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Biomass And Our Energy Needs

by Ace Damon
Biomass And Our Energy Needs

In the past ten years, there has been a revolution in the way governments, people, and industry view energy.

The positive aspects of biomass energy came to the forefront of this discussion. Why use biomass for our energy needs: the pros The central positive character of biomass is that it is part of the life cycle.

This means that it is not toxic to the environment because it is more or less the environment. An additional benefit is the fact that biomass almost always decomposes relatively quickly to its natural elements.

This means that a spill of biomass fuel would be much less harmful than an oil spill, especially in the long run. Burning biomass expels carbon dioxide, among other gases. Carbon dioxide, of course, is a greenhouse gas.

Proponents of biomass energy, however, argue that the gases produced are not a problem because they are part of the current cycle. With that, they claim that carbon dioxide is a natural element of nature, and they are correct.

Fossil fuels, on the other hand, are outside the natural cycle of the world because they are buried in the soil, which effectively means that they are not part of naturally occurring phases.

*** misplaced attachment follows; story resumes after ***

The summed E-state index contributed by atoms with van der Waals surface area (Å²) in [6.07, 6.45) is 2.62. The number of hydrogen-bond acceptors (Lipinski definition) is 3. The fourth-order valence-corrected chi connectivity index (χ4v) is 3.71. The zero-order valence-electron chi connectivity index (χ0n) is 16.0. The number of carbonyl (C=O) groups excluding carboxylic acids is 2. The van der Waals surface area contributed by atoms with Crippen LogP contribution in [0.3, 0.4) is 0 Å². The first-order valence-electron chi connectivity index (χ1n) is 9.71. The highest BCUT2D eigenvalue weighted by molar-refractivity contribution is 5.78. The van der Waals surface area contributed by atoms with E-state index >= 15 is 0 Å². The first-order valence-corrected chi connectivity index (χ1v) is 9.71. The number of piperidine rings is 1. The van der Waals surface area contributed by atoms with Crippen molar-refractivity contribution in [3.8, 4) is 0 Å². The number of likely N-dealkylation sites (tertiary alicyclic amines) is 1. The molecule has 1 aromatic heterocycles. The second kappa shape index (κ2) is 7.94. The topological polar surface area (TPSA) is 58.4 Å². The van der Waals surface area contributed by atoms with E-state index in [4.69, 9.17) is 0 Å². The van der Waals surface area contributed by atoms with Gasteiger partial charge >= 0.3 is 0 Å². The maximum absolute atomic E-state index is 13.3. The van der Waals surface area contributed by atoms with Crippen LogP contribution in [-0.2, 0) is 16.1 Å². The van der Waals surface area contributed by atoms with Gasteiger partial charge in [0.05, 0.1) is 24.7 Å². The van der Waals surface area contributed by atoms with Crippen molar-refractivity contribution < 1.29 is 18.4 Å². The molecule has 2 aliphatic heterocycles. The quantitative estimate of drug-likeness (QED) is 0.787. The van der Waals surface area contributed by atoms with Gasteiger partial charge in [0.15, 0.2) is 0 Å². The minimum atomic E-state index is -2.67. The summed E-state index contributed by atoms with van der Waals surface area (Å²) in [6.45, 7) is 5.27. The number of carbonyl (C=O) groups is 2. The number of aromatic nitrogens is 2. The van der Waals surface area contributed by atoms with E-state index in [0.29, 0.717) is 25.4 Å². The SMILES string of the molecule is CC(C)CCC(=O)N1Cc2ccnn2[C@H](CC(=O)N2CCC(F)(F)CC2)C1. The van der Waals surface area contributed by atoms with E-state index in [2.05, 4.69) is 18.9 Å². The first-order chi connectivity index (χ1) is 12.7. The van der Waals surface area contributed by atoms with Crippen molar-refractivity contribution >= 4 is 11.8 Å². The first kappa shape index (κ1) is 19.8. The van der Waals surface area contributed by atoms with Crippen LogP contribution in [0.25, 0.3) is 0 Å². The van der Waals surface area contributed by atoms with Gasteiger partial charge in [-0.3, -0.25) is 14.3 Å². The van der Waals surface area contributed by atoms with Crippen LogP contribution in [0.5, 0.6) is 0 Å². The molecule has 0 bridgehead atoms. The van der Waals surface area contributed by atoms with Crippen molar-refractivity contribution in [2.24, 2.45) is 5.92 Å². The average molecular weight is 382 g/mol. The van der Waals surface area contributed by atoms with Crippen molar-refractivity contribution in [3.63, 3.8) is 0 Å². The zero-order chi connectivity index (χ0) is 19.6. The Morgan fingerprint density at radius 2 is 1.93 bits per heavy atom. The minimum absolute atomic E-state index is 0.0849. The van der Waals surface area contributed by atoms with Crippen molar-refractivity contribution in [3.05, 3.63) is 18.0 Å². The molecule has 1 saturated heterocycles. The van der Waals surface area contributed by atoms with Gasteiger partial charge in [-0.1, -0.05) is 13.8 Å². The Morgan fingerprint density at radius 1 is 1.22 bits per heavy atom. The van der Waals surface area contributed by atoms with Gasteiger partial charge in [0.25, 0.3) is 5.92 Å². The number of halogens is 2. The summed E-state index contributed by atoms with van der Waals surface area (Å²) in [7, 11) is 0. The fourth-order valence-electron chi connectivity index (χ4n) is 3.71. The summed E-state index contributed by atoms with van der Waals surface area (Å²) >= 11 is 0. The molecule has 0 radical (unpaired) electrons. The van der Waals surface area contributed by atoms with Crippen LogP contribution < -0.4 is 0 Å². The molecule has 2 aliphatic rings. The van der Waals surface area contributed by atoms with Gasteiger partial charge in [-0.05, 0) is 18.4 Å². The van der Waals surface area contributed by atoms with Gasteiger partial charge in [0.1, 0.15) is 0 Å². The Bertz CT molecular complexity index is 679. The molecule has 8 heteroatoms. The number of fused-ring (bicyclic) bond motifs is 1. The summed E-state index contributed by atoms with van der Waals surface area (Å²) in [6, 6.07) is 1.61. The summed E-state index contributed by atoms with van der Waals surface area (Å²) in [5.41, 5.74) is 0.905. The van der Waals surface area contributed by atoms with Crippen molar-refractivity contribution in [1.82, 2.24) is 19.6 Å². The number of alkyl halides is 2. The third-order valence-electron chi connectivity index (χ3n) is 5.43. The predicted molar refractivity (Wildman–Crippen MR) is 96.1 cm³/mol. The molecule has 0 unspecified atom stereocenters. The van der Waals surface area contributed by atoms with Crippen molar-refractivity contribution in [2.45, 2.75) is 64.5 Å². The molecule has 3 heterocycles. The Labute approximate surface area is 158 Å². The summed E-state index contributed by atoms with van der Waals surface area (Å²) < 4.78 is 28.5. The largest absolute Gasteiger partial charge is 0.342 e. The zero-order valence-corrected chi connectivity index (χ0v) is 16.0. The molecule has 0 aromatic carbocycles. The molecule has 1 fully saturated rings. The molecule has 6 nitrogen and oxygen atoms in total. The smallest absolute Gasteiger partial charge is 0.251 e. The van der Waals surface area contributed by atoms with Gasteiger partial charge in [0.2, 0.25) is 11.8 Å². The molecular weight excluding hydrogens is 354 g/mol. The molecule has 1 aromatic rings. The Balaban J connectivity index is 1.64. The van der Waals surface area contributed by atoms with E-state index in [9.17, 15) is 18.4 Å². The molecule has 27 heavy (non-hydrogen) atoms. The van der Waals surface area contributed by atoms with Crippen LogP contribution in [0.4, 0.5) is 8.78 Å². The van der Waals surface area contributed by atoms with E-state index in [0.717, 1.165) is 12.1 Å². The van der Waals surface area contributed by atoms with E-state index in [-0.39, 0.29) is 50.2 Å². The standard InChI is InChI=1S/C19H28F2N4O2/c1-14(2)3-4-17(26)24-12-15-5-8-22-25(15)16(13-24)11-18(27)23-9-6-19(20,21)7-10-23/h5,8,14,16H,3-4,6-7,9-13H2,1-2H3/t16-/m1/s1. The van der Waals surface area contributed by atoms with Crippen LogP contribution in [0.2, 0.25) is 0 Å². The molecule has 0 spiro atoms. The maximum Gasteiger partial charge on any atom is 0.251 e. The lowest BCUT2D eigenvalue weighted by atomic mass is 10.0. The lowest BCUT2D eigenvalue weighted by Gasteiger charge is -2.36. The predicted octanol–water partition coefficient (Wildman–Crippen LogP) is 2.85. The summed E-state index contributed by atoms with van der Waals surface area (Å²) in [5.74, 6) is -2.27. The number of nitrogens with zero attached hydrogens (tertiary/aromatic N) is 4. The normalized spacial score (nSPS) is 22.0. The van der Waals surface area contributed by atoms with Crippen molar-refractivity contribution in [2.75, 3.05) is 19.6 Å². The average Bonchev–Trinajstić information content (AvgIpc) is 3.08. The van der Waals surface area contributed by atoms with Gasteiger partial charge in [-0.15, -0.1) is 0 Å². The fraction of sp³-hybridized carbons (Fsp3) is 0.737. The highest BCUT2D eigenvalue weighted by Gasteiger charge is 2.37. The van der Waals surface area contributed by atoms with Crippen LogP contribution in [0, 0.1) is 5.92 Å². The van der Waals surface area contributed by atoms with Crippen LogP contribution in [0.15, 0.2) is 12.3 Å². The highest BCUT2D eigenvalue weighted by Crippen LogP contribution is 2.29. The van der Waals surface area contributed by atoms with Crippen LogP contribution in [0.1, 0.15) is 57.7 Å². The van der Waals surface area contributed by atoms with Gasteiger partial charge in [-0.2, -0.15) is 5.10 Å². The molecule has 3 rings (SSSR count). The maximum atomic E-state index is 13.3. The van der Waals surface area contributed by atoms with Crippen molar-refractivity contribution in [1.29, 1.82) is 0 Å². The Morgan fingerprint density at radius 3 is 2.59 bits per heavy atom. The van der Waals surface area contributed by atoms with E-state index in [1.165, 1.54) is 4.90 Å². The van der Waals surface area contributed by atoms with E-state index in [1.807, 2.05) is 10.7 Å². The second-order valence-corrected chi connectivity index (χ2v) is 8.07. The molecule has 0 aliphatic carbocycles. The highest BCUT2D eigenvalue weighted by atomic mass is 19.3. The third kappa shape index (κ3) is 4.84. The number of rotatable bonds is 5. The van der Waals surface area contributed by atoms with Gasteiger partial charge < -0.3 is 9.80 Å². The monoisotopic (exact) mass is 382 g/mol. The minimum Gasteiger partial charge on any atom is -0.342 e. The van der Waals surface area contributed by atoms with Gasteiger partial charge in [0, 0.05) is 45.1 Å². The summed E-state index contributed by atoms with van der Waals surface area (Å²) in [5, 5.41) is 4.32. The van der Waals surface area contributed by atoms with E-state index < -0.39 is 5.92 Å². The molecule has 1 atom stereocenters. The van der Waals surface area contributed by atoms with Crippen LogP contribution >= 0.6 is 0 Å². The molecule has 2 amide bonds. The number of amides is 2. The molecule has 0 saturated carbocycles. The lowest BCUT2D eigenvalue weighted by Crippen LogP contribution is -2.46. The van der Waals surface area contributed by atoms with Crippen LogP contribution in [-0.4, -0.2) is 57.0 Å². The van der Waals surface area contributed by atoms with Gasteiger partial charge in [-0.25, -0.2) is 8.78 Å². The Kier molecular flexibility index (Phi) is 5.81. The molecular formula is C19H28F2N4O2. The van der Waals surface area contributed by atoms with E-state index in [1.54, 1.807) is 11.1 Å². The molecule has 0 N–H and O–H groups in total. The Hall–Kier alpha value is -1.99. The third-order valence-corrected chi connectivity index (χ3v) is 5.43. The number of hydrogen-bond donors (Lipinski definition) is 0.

As we dig and drill fossil fuels off the ground, we are adding the harmful elements found in them to a system that cannot withstand the massive influx.

We already use many biomass fuels in our daily lives. The first cavemen used them to light fires to heat, protect, and cook.

Today, we use them to power our cars in the form of biodiesel and bioethanol.

Whether you realize it or not, these two fuels have been entering our cars at gas stations since 1990, in parts of the country. The reason is that they are used as additives in gasoline to reduce harmful carbon dioxide emissions.

Federal law determines its use in certain cities like Los Angeles, as well as in most government vehicles. Carbon dioxide produced from vehicles makes up more than a third of all greenhouse gases produced in our country.

Bioethanol produced from corn reduces these emissions by more than 20% compared to essential gasoline. Biodiesel produced from soy reduces emissions by up to 80%.

Whichever way you establish it, using biomass fuel is a step in the right direction.

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